Q3 Results Watch: Telco 2.0 News Review
- Cloud Computing: Monsters of Cloud win Q3; Microsoft Linux; HP, Windstream out of cloud, DTAG, Huawei in
- US Carriers: Verizon, AT&T Q3s - wireless margins tick up. Is Comcast WiMVNO coming soon?
- Regulation: FCC wants >24GHz in WRC15, NGMN emphatically doesn't
- Euro Q3s: T-Mobile.nl up for sale? EE goes majority 4G; Orange, TeliaSonera back to growth
- Global Q3s: China Unicom suffers in Q3; RCom/Aircel/Sistema; MTN, Millicom, America Movil Q3s
- Tech Roundup: Huawei vs Xiaomi; Ericsson Q3, 5G projects; EE's balloon; Internet.org struggles
Monsters of Cloud win Q3; Microsoft Linux; HP, Windstream out of cloud, DTAG, Huawei in
Google, Microsoft, and Amazon have all reported impressive Q3 numbers driven by the cloud. As we point out in this blog post, our 2012 Cloud 2.0: Telco Strategies in the Cloud report forecast 2015 as the year the cloud market would take off into mass adoption. Taking it company by company, AWS revenues are up 78% year-on-year, and the 8% of Amazon's revenue that comes from AWS represents 52% of Amazon's operating profit. Amazon's operating margin in North America is 3.5%. In AWS, it's 26%.
Read/Write points out here that AWS would be worth an insane amount of money if it had a typical tech sector valuation. It also points out that VMWare president Carl Eschenbach doesn't look so smart any more for saying that he couldn't believe he wouldn't be able to beat a company that sells books.
Microsoft, meanwhile, beat its estimates handily, but as Julie Bort at Business Insider tells us, it gave itself a big helping hand by re-organising its reporting segments. Under the old reporting scheme, only two segments would actually have grown - and those are the two that contain the consumer and enterprise cloud businesses respectively. The Register notes that the mix of Lumia phones seems to have skewed sharply cheap, trashing margins but still not getting enough volume to matter. Evidently, if the Windows licensing and hardware lines suck, the cloud must be doing superbly well for the company to show top-line growth.
Mark Russinovitch, the MS Azure CTO, went to a Linux conference and encouraged developers there to apply for jobs at MS - they are currently advertising 498 posts that mention "Linux" somewhere in the description.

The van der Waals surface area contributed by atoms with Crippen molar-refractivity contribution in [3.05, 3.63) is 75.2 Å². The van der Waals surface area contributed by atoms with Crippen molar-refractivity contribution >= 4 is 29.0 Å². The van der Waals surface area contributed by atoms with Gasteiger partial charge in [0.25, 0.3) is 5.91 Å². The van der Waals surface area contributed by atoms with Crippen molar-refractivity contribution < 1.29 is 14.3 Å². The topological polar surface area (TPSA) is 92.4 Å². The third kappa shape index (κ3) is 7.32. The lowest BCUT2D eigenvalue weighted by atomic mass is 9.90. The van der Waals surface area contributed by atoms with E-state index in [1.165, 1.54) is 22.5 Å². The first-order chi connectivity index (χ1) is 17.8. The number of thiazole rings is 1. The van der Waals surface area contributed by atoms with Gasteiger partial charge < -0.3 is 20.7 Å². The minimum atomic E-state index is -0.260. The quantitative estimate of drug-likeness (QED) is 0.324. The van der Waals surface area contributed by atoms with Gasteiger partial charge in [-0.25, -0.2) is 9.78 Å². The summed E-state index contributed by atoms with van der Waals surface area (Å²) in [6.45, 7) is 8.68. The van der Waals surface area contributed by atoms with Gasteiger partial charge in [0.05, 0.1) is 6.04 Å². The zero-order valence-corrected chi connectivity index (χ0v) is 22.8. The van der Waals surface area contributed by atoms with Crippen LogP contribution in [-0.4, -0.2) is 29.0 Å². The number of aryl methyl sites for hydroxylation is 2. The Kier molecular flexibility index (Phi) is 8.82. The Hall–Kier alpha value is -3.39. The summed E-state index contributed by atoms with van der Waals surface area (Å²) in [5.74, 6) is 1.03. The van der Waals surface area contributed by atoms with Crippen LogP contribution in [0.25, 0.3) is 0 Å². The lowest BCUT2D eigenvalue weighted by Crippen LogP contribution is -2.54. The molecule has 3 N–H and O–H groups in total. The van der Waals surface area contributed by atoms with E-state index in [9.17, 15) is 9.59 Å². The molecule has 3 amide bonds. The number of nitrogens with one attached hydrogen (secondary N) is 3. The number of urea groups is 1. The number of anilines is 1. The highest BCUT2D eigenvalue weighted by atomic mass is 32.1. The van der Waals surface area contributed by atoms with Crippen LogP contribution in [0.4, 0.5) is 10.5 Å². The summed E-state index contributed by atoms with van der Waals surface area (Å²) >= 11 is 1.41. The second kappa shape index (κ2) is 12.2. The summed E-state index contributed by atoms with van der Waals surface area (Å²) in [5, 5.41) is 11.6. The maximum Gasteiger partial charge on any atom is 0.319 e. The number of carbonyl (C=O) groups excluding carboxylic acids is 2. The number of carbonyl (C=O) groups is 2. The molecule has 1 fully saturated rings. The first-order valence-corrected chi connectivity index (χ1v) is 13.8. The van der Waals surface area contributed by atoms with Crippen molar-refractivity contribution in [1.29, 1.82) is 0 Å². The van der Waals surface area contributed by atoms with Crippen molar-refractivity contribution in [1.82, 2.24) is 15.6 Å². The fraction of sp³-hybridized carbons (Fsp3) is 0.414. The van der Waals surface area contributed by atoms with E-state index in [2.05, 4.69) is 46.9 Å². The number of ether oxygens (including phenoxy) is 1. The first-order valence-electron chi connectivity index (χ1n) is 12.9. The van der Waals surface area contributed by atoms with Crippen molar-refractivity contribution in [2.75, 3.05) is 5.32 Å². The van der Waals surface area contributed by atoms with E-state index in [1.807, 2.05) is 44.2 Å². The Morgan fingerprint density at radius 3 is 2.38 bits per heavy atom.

Google, meanwhile, is still keeping ahead of the plummeting price of online ads. The average cost-per-click was down 16%, but volume was up 23%, and OPEX rose "only" 14% in Q3. By Google's opulent standards that's a pretty lean quarter, especially as CAPEX was lower than usual, so the result was net income of $3.98bn, compared to $2.72bn a year ago. The new CFO, Ruth Porat, seems to be setting a slightly different tone since the Alphabet re-org - not only is the free pizza bill being reined in, the company is going to buy back $5bn worth of shares.
Data Center Knowledge notes that MS spent $1.5bn on cloud CAPEX in Q3, Google some $2.4bn (again, Google's idea of saving is pretty relative), and AWS won't say although we know they lease a lot of data centre space. Either way, Big Cloud is still a dear, dear do in terms of capital.
Perhaps that's why HP is shutting down the public cloud element of Helion. They're still going to be contributing to OpenStack, providing private cloud, and managing other people's data centres, but the front-line public cloud element shuts down on the 31st of January, 2016. Windstream is also getting out of the game, selling its data centre portfolio for $575m and concentrating on fibre.
DTAG, however, is getting in. They plan to launch the Open Telekom Cloud at CeBIT next year as part of a collaboration with Huawei.
Here's an interesting piece about BT, which apparently doesn't like OpenStack much, in part because it can't fit all its enterprise vCPE customers on one controller - but as a comment points out, why would you do that in the first place?